Our payback for those steps through the learning center came by way of a steep incline on Girdled Road to reach our car at the north entrance to Girdled Road Reservation. It was 4:00. Yesterday we were just getting started at this time. Today we already had 12.4 miles in, and we hoped to do more after lunch.
On the way back to the lake to get the other car, we stopped in at Scooter’s Dawg House to see if their scooter dawgs were as good as two weeks ago. They were. CW asked if they had an order of fries any smaller than junior. He was told he could get “tiny” fries. When they came, the pile looked just as big, only not as high because they had toppled over. I couldn’t help him eat them because I had a Grease Monkey to deal with. It was a concoction of vanilla ice cream, bananas, chocolate syrup, whipped cream, and pecans. It was so huge that CW had to abandon his fries to help me out. I didn’t hear him complain.
We didn’t feel like walking any more, but with our late start this morning we’d barely covered more miles than yesterday. So we reshuttled to walk two miles through Girdled Road Reservation. It was just after 6:00 p.m. The heat had lessened. The woods were quiet and peaceful. We took our time and enjoyed it immensely.
The trails were compacted gravel. Three of the four trails we followed were designated as difficult. We encountered many hills and steps. By this time my mind was the only thing that balked at the sight of a coming ascent; my body was doing fine with them.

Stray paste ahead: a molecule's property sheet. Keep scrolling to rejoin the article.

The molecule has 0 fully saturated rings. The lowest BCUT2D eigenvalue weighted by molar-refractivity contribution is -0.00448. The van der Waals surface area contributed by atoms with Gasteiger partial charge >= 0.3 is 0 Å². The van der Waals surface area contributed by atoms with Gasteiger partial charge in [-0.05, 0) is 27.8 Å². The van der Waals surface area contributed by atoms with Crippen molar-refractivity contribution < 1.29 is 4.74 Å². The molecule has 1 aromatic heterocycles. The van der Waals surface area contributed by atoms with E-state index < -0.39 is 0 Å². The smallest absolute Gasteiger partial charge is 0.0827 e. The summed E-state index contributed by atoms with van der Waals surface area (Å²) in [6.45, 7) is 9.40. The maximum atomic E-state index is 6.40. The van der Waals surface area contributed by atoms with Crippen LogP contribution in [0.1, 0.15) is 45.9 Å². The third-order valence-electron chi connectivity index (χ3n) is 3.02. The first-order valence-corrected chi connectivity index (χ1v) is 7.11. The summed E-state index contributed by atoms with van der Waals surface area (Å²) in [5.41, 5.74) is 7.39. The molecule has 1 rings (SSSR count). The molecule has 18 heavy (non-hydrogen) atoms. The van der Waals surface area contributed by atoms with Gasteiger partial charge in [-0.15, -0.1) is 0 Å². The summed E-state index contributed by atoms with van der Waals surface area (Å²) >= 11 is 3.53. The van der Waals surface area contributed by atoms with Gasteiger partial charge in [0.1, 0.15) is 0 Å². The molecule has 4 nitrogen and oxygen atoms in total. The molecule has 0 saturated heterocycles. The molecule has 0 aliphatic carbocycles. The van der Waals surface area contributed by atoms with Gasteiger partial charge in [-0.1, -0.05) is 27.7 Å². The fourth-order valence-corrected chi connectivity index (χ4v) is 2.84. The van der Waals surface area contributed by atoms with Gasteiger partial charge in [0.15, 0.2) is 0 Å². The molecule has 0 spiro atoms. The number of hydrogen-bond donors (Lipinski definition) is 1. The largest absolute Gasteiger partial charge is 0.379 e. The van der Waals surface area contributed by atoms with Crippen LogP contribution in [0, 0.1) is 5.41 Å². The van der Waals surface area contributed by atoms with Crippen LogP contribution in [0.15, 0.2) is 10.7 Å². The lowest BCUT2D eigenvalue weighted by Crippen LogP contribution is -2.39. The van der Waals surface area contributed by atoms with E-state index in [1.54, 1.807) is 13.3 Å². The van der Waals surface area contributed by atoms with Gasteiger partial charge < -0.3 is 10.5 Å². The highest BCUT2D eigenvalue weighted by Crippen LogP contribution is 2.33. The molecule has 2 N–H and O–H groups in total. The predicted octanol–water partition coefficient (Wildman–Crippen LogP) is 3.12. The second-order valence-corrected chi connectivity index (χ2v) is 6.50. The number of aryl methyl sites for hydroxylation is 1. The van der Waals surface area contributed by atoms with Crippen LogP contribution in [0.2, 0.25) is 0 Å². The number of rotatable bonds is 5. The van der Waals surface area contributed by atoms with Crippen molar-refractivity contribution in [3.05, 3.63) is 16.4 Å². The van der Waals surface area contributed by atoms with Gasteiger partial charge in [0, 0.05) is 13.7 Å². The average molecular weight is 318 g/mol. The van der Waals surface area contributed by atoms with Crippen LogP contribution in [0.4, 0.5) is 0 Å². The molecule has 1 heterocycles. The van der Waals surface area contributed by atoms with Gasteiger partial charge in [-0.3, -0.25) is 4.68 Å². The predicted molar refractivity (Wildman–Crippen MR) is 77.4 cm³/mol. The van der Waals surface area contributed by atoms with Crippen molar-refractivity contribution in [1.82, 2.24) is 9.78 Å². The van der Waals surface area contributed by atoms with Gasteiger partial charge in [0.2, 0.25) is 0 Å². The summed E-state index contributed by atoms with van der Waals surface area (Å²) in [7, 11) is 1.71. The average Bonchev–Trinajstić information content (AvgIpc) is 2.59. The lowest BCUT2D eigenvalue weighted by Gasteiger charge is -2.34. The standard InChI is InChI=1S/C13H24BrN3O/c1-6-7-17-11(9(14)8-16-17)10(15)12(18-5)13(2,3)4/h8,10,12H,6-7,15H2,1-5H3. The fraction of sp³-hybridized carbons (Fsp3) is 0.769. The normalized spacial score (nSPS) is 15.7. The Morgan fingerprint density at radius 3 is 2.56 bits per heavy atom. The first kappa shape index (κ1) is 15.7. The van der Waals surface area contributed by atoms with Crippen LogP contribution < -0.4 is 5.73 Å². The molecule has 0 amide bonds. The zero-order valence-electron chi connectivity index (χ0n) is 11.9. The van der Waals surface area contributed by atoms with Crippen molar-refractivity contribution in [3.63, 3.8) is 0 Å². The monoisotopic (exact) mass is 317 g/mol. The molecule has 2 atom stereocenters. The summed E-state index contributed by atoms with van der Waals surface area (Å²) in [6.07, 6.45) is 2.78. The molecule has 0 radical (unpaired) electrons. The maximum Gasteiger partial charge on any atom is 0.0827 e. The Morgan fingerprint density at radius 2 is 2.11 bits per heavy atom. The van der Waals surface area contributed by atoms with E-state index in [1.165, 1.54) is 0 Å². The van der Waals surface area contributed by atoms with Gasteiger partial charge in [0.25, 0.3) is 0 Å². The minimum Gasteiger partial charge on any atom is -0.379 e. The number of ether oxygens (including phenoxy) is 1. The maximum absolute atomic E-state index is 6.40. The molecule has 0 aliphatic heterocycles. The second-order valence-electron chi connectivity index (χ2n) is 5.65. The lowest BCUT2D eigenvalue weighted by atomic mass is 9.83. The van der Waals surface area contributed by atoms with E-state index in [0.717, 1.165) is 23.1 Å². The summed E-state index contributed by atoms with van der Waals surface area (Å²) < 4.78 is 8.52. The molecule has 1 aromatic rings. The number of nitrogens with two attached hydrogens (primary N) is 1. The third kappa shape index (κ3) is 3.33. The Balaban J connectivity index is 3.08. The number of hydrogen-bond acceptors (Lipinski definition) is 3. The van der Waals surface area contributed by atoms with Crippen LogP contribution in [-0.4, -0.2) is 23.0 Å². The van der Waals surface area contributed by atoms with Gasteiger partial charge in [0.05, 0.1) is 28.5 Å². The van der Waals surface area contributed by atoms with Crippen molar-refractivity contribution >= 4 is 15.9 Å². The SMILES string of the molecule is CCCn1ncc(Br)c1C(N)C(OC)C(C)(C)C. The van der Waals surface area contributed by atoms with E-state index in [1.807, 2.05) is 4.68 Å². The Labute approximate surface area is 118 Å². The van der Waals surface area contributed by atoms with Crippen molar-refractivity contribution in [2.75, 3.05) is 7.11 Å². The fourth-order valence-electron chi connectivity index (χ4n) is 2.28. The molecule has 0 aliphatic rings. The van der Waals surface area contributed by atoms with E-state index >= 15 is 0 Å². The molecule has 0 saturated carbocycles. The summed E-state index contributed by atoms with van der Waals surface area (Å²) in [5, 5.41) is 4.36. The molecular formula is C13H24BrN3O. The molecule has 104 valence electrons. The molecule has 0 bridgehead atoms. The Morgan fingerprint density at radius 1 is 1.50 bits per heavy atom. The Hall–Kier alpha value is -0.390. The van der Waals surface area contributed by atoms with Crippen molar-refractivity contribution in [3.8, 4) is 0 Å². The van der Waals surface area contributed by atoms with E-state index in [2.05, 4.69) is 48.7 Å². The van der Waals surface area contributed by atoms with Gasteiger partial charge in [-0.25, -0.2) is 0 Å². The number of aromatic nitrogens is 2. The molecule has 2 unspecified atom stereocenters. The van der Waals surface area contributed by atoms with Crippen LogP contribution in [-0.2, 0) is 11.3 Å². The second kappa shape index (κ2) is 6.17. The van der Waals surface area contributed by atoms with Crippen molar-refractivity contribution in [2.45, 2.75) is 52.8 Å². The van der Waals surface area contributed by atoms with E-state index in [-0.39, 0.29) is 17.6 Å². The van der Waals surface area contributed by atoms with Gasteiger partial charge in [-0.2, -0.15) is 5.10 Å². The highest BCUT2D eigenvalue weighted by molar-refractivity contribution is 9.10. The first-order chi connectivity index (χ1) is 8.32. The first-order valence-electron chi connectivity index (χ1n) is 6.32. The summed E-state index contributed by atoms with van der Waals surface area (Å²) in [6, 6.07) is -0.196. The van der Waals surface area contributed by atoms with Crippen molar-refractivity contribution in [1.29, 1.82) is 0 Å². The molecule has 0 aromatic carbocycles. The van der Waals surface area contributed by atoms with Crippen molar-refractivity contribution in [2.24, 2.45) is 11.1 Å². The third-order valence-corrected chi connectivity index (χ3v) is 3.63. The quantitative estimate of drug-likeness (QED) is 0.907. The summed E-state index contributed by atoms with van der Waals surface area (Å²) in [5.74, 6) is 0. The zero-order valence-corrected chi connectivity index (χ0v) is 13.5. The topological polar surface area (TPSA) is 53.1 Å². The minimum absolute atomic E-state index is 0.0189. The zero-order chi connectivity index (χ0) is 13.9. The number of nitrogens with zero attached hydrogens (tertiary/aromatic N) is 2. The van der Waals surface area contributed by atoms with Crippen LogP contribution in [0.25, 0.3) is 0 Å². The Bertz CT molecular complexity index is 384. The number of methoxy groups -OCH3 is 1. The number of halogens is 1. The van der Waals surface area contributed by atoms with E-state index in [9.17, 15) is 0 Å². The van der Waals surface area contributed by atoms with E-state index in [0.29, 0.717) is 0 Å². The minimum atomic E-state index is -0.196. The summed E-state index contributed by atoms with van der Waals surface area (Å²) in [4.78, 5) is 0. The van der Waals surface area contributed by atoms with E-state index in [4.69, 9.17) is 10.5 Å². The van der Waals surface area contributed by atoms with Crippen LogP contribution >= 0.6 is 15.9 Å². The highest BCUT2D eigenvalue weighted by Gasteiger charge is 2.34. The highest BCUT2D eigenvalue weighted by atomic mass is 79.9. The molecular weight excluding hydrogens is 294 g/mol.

Others were enjoying the nice evening on the trail. A young couple had full backpacks, preparing for a hike out west. A young man was running up and down the hills (my body wasn’t doing that fine). We met a couple with their two dogs on the swinging bridge over Big Creek. The back legs of the small dog sometimes slipped through the boards, but it didn’t seem to bother him. I think he got across the bridge quicker than I did.
We got to our car at the small overflow parking area in Skok Meadow by 7:30. We had spent about eight hours hiking 14.4 miles and reshuttling. It isn’t as much as we’d hoped to cover today. It leaves a lot to do in the next two days. But somehow we will manage.
Day 12 (Wednesday): Girdled Road Reservation to the North Gate to Headwaters Park (19.6 trail miles)
Our rain gear was loaded into our packs. Although the rain probability had diminished for the day, the chance was still there and we would be prepared. It was cloudy and in the 50s when we started hiking at 9:00 a.m. The temperature was supposed to rise to 60.
We decided to walk two legs again today. A car was parked in Chardon where we hoped to arrive around lunchtime.
After a fraction of a mile on a busy road with practically no shoulder, we were grateful to move onto quieter roads. Houses were spaced far apart, though there was always at least one in sight. We listened to the morning birdsongs. A lot of happy clucking traveled across a field to our ears. Honestly, it sounded as if the chickens were laughing.
It quickly became humid and our jackets came off. When we entered Big Creek Park, a bit of breeze cooled us. The bugs were annoying, though. They were like little dive bombers zeroed in on sweaty faces.
The trail was full of twists and turns making it fun to follow. We passed ponds, picnic areas, and a campground where nice-looking lean-tos had been built by Eagle scouts. The BT went out on the road for about a mile, then turned back into Big Creek Park. There had been several updates for the Burton section since our map was printed. Re-entering Big Creek Park was a major one, adding over five miles to the section. However, it was a good one because it took us off of a dangerous road.